Tomorrow is the Feast of the Ascension. This is the week the Church has long celebrated the moment when Jesus was taken up into heaven. Why would we celebrate Jesus being taken far off into heaven away from us? And what does the ascension of Jesus mean for us and do to us?
Imagine being there on that day on the slope of that hill – as Luke records it – “When he had led them out to the vicinity of Bethany, he lifted up his hands and blessed them. While he was blessing them, he left them and was taken up into heaven.” I think that is a pretty good reason to be standing there staring into the sky. But if we can inject part of our lesson from Acts this morning into the report, suddenly two men dressed in white stood beside them. “Men of Galilee” they said, “Why do you stand here looking into the sky?’
The reason that they were looking, and the word Luke uses is
– the reason is they have just witnessed one of the most amazing events in world history. Jesus the Son of God who was born of Mary in Bethlehem has just bodily lifted up from the earth and disappeared into the sky.
There is a New Testament scholar who once compared the Cross and the Resurrection to D-Day in Europe. Impossible was accomplished. A beachhead had been established and the enemy was sent into retreat. While there were still battles ahead, the war would be won. As the animals in Narnia whisper, “Aslan is on the move.” The end is not in doubt.
The Ascension is important to you and me because it gives us purpose and power. Jesus, ascends to his throne, is crowned king, and then command us as only a king could: to go into a hostile world, a world that crucified him and make them disciples, baptizing them in the name of the Father, the Son, and the Holy Spirit.
Impossible! But Jesus, the ascended and coronated king that he is, doesn’t leave us to accomplish this mission on our own. No. “Lo,” He says with his parting words, “I am with you always. Even to the end of the age.”
Tomorrow you will hear about some of the many ways that we at CSMSG, are seeking to be faithful in this commission from Christ, advancing onward from the beachhead up the beach, as it were: hunger ministries, prison ministries, prayer and pastoral care ministries, simply rearing our children as Christians, being fair in our businesses, fashioning a blanket for a sick friend, facing cancer with grace, or loving our neighbor by sheltering-in-place. Whatever Christ has called you to, you do trusting that it is not in vain and that we are empowered to accomplish it. The Rev. Flemming Rutledge puts it this way, “In God, our toil is meaningful, purposeful, and lasting, because he gives us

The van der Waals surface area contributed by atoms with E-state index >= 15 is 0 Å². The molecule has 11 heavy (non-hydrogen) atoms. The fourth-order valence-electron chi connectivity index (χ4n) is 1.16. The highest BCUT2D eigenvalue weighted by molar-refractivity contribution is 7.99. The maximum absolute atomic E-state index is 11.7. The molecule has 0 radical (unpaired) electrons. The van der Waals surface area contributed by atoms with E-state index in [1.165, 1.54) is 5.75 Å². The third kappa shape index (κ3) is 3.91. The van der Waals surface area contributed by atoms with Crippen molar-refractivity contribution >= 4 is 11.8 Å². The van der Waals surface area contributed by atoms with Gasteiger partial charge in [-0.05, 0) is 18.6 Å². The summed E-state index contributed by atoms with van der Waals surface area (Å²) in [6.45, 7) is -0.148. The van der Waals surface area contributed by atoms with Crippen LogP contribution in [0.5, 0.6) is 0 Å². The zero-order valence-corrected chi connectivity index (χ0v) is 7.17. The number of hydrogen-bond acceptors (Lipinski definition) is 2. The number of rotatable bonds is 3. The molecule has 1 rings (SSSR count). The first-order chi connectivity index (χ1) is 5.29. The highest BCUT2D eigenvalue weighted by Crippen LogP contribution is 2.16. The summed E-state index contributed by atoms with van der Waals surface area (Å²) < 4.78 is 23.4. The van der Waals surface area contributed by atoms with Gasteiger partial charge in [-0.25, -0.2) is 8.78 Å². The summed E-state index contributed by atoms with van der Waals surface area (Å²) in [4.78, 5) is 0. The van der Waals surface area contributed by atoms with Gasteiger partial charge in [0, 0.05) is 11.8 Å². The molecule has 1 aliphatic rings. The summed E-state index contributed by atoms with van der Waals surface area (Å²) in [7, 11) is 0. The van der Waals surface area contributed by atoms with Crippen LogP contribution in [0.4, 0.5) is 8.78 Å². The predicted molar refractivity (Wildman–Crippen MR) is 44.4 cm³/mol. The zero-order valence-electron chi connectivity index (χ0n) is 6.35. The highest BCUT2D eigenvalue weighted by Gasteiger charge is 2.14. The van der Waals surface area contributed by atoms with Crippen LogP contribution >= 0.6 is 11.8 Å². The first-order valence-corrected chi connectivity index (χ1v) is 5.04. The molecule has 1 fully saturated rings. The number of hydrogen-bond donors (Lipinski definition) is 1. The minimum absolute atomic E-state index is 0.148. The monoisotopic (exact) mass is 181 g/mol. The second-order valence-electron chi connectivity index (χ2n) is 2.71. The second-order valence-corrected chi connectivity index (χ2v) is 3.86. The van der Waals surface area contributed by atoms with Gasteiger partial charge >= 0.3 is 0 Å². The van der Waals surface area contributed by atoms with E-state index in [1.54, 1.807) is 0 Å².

power from on high
Pastor and Author Max Lucado tells the story of Robert Reed: his hands are twisted and his feet are useless. He can’t feed himself. He can’t brush his teeth, comb his hair. Strips of Velcro hold his shirts together. His speech drags like a worn out audiocassette.
Robert has cerebral palsy.
The disease keeps him from driving a car, riding a bike, and going for a walk. But it didn’t keep him from graduating from high school or attending Abilene Christian University, from which he graduate with a degree in Latin. Having cerebral palsy didn’t keep him from teaching at St. Louis Junior College or from venturing overseas on five mission trips.
And Robert’s disease didn’t prevent him from becoming a full time missionary in Portugal.
He moved to Lisbon, alone, in 1972. There he rented a hotel room and began studying Portuguese. He found a restaurant owner who would feed him after the rush hour and a tutor who would instruct him in the language.
Then he stationed himself daily in a park, where he told people about Christ. Within six years he led seventy people to the Lord, one of whom became his wife, Rosa.
In 2015, Robert gave an address. Other men had to carry him in his wheelchair onto the platform. They had to lay a Bible in his lap. his stiff fingers forced open the pages as people in the audience wiped away tears of admiration from their faces. Robert could have asked for sympathy or pity, but he did just the opposite. He held his bent hand up in the air and boasted,
“I have everything I need for joy!”
Before the Ascension, the disciples were behind locked doors and afraid. After it, you could not wipe the smiles off their faces and they were meeting openly in the temple and their joy has changed the world.
The Christian who gets the
scension is filled with joy and a joy that lasts because the
scension places the risen Jesus on the throne where he rules and makes his intercession for us with authority and from which he will return for us. This is the heart of the Christian message: repentance and forgiveness from one raised, ascended, and seated on the throne. Bishop Wright calls this the resolute application of the Gospel. Under the Lordship of the risen and ascended Jesus, it is the only way from the beachhead upwards towards new hope and fresh possibilities.
Tomorrow we pray the Collect for Ascension Day:
Almighty God, whose blessed Son our Savior Jesus Christ ascended far above all
heavens that he might fill all things: Mercifully give us faith to perceive that, according
to his promise, he abides with his Church on earth, even to the end of the ages;
through Jesus Christ our Lord, who lives and reigns with you and the Holy Spirit, one
God, in glory everlasting.
Fr. Peter +